24 Stakeholder Groups

25 Stakeholder Support Customers determine sales and profits. Interactivity, to detect their changing wants, need, and concerns is critical for integrating customers into the company. Customers often view employees with whom they come into contact with as “being the company.” How employees treat customers delivers a highly influential message.

26 Other Stakeholders Marketing does not always have the primary responsibility for maintaining these relationships, but markers must be sensitive to how these groups will react to marketing communication efforts.  Other stakeholders include: Suppliers and distributors Competitors Media Governments and regulators Communities Financial community

27 Stakeholder Overlap Another basic principle of IMC: Stakeholders overlap. Marketers must make sure that brand messages are consistent and acceptable to all or most stakeholders.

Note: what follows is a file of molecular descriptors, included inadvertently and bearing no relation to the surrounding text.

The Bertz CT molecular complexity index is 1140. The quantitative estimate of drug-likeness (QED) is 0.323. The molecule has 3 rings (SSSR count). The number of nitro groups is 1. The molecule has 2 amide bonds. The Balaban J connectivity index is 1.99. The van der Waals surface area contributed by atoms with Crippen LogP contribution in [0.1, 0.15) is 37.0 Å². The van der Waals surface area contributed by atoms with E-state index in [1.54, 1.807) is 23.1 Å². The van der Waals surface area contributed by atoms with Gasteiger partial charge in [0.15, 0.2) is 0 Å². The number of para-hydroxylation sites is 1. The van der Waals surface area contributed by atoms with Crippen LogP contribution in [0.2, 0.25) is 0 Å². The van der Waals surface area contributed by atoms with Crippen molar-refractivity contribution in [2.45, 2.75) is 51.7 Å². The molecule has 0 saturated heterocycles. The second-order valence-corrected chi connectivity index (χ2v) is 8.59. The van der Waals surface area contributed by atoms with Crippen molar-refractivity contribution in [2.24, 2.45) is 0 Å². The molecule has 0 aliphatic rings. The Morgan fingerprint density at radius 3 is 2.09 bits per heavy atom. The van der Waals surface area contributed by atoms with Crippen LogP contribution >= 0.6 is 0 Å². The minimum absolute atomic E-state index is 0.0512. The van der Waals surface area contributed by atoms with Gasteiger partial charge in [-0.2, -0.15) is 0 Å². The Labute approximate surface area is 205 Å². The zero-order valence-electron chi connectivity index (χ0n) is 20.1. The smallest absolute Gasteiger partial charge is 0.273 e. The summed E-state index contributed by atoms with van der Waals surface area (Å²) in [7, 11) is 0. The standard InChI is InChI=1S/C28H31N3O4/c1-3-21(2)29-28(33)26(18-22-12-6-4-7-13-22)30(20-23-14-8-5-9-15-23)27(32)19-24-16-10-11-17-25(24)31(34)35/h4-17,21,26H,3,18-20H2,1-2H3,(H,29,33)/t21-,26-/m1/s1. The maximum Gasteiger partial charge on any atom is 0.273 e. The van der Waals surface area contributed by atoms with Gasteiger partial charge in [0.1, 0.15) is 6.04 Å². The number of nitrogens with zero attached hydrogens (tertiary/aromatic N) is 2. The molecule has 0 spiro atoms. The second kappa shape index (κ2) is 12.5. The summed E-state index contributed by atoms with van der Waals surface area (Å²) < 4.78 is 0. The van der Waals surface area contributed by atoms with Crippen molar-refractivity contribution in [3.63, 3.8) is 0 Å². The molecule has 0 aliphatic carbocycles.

28 Field of Stakeholders

29 Stakeholder Capital Creates Brand Value
The broader and deeper support of various stakeholders, the stronger a brand will be. Stakeholder relationships are like another form of capital because they impact sales revenue and stock prices. Some non-customer stakeholders, such as the financial community and government, can have more impact on the bottom line than customers. Stakeholders interact with other stakeholders in a network of communication, and those messages may carry more weight than any ad or sales promotion.

30 Acquisition versus Retention
A basic principle of IMC: a company should focus more on retention of current customers than the acquisition of new customers.

31 Trust Trust anchors a company’s reputation.
Trust is a factor of both reality and perception. Important elements in creating trust: Satisfaction Consistency Accessibility Responsiveness Commitment Affinity Liking